Other leaders can be good at formulating a vision, but be poor at expressing it. The important quality a leader needs is to be self-aware, so that they understand their own strengths and limitations. Game-changing leaders are not afraid to ask for help from colleagues who can fill in the gaps. Steve Jobs, Dupuis points out, needed help with creating a vision that the average person in Apple could understand. “Once his marketing team helped him craft this, then they just sent him out on stage into the world and immediately he knocked it out of the park.”
The biggest test of the E-Five model came with Dupuis’ move to Randstad India. After many years in Japan, he was comfortable with the culture and fluent in Japanese. Stepping into his new role, he knew he was a fish out of water and that it was important “not to make assumptions about what would work here because it worked somewhere else. I first needed to learn the lay of the land, including the key motivators of the local team.”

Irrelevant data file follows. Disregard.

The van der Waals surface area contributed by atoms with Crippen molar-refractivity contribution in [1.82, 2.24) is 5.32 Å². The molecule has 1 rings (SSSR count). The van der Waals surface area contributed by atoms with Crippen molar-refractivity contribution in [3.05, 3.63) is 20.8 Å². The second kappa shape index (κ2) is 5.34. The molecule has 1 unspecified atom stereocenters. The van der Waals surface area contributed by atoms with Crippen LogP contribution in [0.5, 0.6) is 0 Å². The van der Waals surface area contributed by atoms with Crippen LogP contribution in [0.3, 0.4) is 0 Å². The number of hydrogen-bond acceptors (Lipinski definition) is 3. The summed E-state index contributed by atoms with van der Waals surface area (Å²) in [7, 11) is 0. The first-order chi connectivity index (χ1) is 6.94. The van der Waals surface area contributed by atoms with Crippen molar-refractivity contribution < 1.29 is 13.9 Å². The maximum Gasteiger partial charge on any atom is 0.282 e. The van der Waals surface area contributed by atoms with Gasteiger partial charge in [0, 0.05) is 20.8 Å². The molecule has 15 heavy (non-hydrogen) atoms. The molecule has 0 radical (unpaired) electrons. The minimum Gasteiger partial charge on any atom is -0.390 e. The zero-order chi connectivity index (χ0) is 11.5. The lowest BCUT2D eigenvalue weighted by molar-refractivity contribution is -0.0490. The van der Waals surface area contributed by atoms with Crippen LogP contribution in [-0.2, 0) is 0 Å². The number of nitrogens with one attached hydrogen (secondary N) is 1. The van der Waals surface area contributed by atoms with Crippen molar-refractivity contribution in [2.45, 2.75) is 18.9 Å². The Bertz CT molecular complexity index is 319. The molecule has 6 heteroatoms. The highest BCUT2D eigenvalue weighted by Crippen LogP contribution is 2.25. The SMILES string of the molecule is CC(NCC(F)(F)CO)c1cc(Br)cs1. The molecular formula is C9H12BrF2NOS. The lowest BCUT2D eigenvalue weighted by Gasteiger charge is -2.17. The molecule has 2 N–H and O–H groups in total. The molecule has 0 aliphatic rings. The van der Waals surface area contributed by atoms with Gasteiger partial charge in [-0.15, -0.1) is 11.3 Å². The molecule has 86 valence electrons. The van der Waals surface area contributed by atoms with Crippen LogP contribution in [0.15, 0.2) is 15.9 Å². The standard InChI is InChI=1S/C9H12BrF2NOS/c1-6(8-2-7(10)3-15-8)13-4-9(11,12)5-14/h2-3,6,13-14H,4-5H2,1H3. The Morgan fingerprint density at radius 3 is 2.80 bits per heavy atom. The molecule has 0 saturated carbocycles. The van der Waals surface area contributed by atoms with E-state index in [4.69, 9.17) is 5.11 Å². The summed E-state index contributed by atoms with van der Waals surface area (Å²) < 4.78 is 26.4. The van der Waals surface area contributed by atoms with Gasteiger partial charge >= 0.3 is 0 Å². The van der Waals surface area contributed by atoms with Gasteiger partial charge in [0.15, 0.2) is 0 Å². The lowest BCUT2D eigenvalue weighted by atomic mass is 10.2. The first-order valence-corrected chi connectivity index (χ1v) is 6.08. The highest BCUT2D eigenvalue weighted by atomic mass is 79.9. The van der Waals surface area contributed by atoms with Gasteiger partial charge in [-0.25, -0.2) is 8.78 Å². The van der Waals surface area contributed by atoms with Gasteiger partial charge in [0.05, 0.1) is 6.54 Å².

Exciting people around a compelling vision “comes easily in the fastest growing economy in the world, and there is an abundance of tools available to enable the team to succeed.” His vision for Randstad India is three-fold. First, he says, the company must “honour the past, focus on the future”. In other words, it’s important not to neglect or disregard what’s happened in the company’s history, but it’s also important to look ahead. Secondly, it must “look in the mirror, raise the bar”. Dupuis explains: “Instead of pointing at others and coming up with reasons externally why we can’t achieve our goals, you need to look in the mirror and create a culture of, ‘It starts with me, what can I do better?’” And then raise the bar, be ambitious.” The third and final element is a unifying one: “One Randstad – we win together.”